I've been facing the same issue! I've gotten into some great programs, I'm still waiting to hear on one more. Some things I've been taking into consideration:
1. Incoming Class Size - Is your incoming class 1,500 or 200 students? Depends on the program. In addition, I'm curious about class sizes in courses (15 or 30 students in a classroom?)
2. Location - Where do you see yourself spending the next few years? Where do you want to practice social work? If you want to do work in Los Angeles, Chicago might not be the best place to get your MSW, as you're building your network out there during your program. (This isn't to say you can't always move afterward, but there are things like licensure and hours if you're working toward an LCSW that you need to keep in mind as you move state to state.)
3. Field Placements - What opportunities will you have for field placements? Universities in big cities/metro areas will have access to larger organizations and resources. Most programs are seemingly private about the actual names of organizations they affiliate with for field placement, but most field placement offices will give you an idea if they have opportunities available in the area you're looking at.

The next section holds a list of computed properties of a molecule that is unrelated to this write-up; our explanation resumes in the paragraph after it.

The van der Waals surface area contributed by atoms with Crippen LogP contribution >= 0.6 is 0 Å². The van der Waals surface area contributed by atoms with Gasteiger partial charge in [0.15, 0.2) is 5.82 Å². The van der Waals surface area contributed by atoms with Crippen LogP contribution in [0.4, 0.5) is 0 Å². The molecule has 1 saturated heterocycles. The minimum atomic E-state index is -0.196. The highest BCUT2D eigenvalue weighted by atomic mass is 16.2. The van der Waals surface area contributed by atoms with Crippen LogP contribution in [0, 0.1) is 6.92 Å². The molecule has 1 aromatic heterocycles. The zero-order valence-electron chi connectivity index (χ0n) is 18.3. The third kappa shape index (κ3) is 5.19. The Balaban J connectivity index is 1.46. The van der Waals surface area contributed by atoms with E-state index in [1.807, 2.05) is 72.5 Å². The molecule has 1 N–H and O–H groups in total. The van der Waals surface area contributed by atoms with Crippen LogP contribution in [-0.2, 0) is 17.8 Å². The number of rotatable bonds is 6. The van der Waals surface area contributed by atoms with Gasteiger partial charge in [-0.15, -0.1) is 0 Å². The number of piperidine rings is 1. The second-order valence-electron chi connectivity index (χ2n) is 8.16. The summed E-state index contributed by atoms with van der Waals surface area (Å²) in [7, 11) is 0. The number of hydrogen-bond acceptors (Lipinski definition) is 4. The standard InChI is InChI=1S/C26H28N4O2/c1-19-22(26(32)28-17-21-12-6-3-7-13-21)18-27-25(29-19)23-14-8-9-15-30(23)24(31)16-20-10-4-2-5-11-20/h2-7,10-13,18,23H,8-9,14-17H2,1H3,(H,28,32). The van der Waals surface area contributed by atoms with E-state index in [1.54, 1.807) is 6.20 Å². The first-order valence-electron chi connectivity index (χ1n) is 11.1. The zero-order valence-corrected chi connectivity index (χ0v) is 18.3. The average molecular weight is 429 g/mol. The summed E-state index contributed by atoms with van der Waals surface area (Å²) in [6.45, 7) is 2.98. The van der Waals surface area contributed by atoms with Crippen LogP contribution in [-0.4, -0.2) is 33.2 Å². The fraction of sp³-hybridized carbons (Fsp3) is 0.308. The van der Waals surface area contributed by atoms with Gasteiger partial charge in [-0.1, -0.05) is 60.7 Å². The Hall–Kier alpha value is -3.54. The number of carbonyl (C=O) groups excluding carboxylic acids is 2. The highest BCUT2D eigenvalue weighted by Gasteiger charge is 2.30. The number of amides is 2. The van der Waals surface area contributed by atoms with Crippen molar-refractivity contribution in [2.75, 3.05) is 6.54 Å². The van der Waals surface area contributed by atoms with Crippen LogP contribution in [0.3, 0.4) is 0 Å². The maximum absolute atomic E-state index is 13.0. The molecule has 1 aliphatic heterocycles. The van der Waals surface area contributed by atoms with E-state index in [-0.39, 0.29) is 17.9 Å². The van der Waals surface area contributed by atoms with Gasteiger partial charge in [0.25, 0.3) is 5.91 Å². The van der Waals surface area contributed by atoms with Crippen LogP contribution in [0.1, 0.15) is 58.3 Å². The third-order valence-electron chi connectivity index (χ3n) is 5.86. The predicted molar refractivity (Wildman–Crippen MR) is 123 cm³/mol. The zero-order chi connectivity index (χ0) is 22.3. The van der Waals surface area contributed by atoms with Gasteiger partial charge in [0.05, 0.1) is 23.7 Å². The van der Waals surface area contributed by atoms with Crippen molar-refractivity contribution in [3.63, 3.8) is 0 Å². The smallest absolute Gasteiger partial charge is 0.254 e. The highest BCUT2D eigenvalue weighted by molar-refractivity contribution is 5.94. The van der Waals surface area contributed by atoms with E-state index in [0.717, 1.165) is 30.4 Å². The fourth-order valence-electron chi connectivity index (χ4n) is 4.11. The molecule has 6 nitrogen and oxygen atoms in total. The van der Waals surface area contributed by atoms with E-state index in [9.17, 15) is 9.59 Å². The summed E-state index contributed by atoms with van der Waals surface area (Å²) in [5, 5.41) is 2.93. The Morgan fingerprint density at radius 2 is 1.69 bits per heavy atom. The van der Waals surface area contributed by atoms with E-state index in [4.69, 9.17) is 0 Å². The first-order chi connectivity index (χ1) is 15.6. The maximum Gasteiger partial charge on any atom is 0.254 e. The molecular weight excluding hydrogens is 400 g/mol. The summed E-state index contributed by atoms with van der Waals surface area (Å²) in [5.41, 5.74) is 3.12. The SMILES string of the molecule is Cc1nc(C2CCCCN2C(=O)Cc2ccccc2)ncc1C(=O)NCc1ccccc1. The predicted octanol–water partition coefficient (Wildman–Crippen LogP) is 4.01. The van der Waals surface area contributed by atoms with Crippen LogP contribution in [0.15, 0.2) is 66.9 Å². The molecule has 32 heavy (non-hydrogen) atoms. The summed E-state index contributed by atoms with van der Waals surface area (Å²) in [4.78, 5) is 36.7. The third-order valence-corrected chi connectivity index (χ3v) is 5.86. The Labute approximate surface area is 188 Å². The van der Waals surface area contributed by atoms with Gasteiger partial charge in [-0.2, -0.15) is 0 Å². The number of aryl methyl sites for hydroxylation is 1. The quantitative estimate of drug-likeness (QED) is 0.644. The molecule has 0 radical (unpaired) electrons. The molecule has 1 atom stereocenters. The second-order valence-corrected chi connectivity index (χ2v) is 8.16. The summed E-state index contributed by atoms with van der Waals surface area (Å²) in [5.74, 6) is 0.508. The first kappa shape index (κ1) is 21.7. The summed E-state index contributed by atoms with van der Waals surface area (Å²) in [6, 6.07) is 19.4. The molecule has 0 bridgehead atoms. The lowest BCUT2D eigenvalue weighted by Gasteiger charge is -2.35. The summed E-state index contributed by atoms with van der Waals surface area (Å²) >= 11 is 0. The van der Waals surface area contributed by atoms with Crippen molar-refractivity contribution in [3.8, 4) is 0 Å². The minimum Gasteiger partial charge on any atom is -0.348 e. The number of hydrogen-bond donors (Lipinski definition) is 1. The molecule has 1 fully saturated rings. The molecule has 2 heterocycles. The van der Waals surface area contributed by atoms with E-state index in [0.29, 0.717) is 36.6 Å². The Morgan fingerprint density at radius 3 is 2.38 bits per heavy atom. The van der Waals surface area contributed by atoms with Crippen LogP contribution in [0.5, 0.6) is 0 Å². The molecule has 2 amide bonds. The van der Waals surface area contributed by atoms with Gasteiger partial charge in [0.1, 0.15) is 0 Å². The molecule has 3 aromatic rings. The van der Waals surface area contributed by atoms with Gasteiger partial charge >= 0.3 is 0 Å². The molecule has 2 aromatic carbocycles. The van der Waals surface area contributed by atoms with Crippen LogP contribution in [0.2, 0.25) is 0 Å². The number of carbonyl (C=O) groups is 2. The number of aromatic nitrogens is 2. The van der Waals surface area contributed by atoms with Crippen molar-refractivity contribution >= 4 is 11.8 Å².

4. Professors/Research - Find a professor you think you'd want to study under, read an article by them, and get in touch. Most professors I've found are more than willing to chat if they can make the time. Some questions to consider: What are the professors researching? What is the program putting funding into as far as research/initiatives? Are there opportunities to engage in professor's research if wanted?
5. Student Body - What are your peers like? A lot of state schools attract a more diverse population, racially/ethnically, along with age and experience. Some bigger institutions attract more of an international population. Try and learn more about the students!
6. Courses - The more I've come to see it, most programs are fairly similar. Every program I've seen has a first-year generalist approach. Then some continue in the second year with that generalist approach or there are specialization tracks. Talking to my social worker friends, they've said these specializations have rarely been defining factors. Rather, they've said that their experiences from second-year field placements were much more impactful on their skillset than the special courses. But if there are courses you see in the catalogs that interest you, something to take into account.
Hope these help!